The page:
This was a suspenseful fantasy about coming-of-age and destiny. The characters were interesting and very believable. The book moved along at a smooth pace. There were sad parts and happy parts, and I'd say this book was just right. In fact, this was my favorite book of the three. (8.5 out of 10 stars)

Also read since the previous post:
*Fablehaven by Brandon Mull (9 stars)
*First Kisses: Puppy Love by Jenny Collins (7 stars)
*The City of Ember by Jeanne DuPrau (8.5 stars)
*Whittington by Alan Armstrong (7 stars)
*Wolf Moon by Charles De Lint (8.5 stars)
*The Incredible Journey by Sheila Burnford (9 stars)
*Children of the Lamp: The Blue Djinn of Babylon (8 stars)
*Varjak Paw by S.F. Said (9 stars)
*Sixth Grade Secrets by Louis Sachar (8.5 stars)

Thursday, July 05, 2007

3 from the Newbery Challenge (book reviews)

Over the last couple weeks, I read the first three of my Newbery Challenge books (as well as several non-challenge books). The first of these was The Tale of Despereaux...

The Tale of Despereaux by Kate DiCamillo is the story of a mouse with remarkably big ears named Despereaux. Despereaux does something that sends him deep into the dungeons of his home castle: he lets a human touch him! It's true that Despereaux has fallen in love with the human princess and he will do anything for her. So when she disappears, what will Despereaux do?

This was a heartwarming story that would be a wonderful book for families to read together. Despereaux is an unlikely, but courageous hero. This book will be sure to leave you with a smile on your face.

I give this book 8.5 out of 10 stars.

The next book from this challenge that I read was Ginger Pye by Eleanor Estes...

Jerry Pye has always wanted a dog, so when he saves up enough for Ginger Pye, he is so excited. Ginger knows all sorts of tricks and he can track Jerry down wherever he is. Ginger is soon the talk of the town. Ginger lives a pretty good life...until he is stolen!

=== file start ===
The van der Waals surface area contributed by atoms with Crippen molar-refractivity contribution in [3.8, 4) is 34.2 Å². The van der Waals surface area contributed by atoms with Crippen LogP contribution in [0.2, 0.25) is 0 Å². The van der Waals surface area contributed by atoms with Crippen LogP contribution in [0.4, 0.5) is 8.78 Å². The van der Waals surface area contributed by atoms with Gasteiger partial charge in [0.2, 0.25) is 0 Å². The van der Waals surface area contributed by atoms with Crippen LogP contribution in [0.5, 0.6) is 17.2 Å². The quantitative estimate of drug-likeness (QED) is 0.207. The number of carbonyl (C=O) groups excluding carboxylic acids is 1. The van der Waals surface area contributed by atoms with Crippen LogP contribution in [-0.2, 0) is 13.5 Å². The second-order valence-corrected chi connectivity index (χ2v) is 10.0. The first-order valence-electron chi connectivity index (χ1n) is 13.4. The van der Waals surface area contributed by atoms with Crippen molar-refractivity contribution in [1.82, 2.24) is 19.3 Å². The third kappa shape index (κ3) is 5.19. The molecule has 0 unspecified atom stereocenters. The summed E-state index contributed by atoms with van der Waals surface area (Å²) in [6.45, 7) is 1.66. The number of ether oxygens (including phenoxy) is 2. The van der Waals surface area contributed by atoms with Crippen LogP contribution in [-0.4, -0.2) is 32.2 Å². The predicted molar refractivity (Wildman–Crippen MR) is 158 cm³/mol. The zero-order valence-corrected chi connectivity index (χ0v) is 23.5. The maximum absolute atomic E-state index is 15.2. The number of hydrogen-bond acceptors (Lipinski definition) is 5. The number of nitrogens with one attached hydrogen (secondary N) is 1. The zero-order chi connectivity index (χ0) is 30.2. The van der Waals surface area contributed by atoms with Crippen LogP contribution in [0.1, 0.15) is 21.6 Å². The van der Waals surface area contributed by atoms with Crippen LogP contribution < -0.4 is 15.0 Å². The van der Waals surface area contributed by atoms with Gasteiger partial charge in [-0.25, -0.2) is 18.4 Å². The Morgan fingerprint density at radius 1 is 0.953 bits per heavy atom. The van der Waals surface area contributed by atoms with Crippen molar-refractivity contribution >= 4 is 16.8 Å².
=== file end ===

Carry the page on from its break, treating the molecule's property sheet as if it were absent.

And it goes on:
Ginger Pye is a funny, yet sad animal story with another unlikely hero. I thought this book was very enjoyable and I want to read the other books by this author as well.

I give this book 8.5 out of 10 stars.

The next book in the challenge I read was Walk Two Moons by Sharon Creech...

Salamanca Tree Hiddle is excited when she gets a chance to see her mom again. Sal hasn't seen her since she moved away. On the trip, Sal's grandparents are entertained by Sal's story about her friend Phoebe, Phoebe's disappearing mother, and a lunatic. Although they enjoy their trip, nothing can prepare Sal for the tragedy that awaits them at the end of their journey.

This story was actually two separate stories interconnected: Pheobe's which is funny, and Sal's which is tragic. This is a good family story and one that adults and kids would enjoy.

I give this book 9 out of 10 stars, my favorite of the Newbery Challenge books so far.

Other books read in the last couple weeks include:
*Warriors: The Sight by Erin Hunter (my favorite series) -10 stars-
*The Horse Charmers by Terri Farley -8 stars-
*Letters from Wolfie by Patti Sherlock -7 stars-
*The Hobbit by J.R.R. Tolkein -9 stars-
*Elsewhere by Gabrielle Zevin -9 stars-
*MayBird: Among the Stars by Jodi Lynn Anderson -9 stars-